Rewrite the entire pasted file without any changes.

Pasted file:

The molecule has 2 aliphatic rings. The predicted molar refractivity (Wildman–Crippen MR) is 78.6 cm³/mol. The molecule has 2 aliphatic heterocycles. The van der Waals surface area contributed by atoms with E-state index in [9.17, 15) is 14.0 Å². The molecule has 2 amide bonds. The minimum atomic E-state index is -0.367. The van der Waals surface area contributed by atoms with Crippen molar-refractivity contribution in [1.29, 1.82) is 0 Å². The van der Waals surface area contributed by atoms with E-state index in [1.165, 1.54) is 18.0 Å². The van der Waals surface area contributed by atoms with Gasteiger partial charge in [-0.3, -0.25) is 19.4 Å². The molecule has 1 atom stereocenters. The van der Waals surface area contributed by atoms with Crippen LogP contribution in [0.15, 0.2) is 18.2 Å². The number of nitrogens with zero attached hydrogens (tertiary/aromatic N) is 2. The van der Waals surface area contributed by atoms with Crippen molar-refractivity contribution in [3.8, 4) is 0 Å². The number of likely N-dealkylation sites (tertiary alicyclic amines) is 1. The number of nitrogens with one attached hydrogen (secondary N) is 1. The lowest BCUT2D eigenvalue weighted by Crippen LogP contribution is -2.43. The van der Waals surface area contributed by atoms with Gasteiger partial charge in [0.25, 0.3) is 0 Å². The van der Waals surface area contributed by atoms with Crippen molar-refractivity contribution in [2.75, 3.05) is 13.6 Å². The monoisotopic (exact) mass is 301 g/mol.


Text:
The molecule has 2 aliphatic rings. The predicted molar refractivity (Wildman–Crippen MR) is 78.6 cm³/mol. The molecule has 2 aliphatic heterocycles. The van der Waals surface area contributed by atoms with E-state index in [9.17, 15) is 14.0 Å². The molecule has 2 amide bonds. The minimum atomic E-state index is -0.367. The van der Waals surface area contributed by atoms with Crippen molar-refractivity contribution in [1.29, 1.82) is 0 Å². The van der Waals surface area contributed by atoms with E-state index in [1.165, 1.54) is 18.0 Å². The van der Waals surface area contributed by atoms with Gasteiger partial charge in [-0.3, -0.25) is 19.4 Å². The molecule has 1 atom stereocenters. The van der Waals surface area contributed by atoms with Crippen LogP contribution in [0.15, 0.2) is 18.2 Å². The number of nitrogens with zero attached hydrogens (tertiary/aromatic N) is 2. The van der Waals surface area contributed by atoms with Crippen molar-refractivity contribution in [3.8, 4) is 0 Å². The number of likely N-dealkylation sites (tertiary alicyclic amines) is 1. The number of nitrogens with one attached hydrogen (secondary N) is 1. The lowest BCUT2D eigenvalue weighted by Crippen LogP contribution is -2.43. The van der Waals surface area contributed by atoms with Gasteiger partial charge in [0.25, 0.3) is 0 Å². The van der Waals surface area contributed by atoms with Crippen molar-refractivity contribution in [2.75, 3.05) is 13.6 Å². The monoisotopic (exact) mass is 301 g/mol.